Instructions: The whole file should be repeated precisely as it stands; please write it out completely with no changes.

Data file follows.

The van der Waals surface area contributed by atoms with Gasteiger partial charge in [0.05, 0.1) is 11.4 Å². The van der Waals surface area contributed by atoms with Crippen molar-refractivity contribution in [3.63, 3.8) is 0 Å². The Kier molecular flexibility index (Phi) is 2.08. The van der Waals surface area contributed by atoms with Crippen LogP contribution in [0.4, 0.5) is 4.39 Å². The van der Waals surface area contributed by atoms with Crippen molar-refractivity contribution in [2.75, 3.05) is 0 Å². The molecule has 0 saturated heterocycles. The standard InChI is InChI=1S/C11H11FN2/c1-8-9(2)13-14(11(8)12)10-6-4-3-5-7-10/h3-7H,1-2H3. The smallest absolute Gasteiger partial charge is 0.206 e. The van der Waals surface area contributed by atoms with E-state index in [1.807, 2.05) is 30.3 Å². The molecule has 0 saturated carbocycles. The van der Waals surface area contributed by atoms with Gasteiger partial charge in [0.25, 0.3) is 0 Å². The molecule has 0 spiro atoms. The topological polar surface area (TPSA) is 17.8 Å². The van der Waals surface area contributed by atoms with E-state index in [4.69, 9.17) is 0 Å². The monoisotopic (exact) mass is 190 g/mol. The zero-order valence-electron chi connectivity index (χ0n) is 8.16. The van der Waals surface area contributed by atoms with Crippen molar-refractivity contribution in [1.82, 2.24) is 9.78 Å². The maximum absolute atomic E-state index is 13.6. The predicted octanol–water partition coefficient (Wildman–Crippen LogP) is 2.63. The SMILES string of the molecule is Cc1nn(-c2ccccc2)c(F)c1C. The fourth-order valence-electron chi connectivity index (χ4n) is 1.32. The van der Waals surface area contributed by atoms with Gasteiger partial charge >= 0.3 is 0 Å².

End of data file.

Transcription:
The van der Waals surface area contributed by atoms with Gasteiger partial charge in [0.05, 0.1) is 11.4 Å². The van der Waals surface area contributed by atoms with Crippen molar-refractivity contribution in [3.63, 3.8) is 0 Å². The Kier molecular flexibility index (Phi) is 2.08. The van der Waals surface area contributed by atoms with Crippen LogP contribution in [0.4, 0.5) is 4.39 Å². The van der Waals surface area contributed by atoms with Crippen molar-refractivity contribution in [2.75, 3.05) is 0 Å². The molecule has 0 saturated heterocycles. The standard InChI is InChI=1S/C11H11FN2/c1-8-9(2)13-14(11(8)12)10-6-4-3-5-7-10/h3-7H,1-2H3. The smallest absolute Gasteiger partial charge is 0.206 e. The van der Waals surface area contributed by atoms with E-state index in [1.807, 2.05) is 30.3 Å². The molecule has 0 saturated carbocycles. The van der Waals surface area contributed by atoms with Gasteiger partial charge in [0.25, 0.3) is 0 Å². The molecule has 0 spiro atoms. The topological polar surface area (TPSA) is 17.8 Å². The van der Waals surface area contributed by atoms with E-state index in [4.69, 9.17) is 0 Å². The monoisotopic (exact) mass is 190 g/mol. The zero-order valence-electron chi connectivity index (χ0n) is 8.16. The van der Waals surface area contributed by atoms with Crippen molar-refractivity contribution in [1.82, 2.24) is 9.78 Å². The maximum absolute atomic E-state index is 13.6. The predicted octanol–water partition coefficient (Wildman–Crippen LogP) is 2.63. The SMILES string of the molecule is Cc1nn(-c2ccccc2)c(F)c1C. The fourth-order valence-electron chi connectivity index (χ4n) is 1.32. The van der Waals surface area contributed by atoms with Gasteiger partial charge >= 0.3 is 0 Å².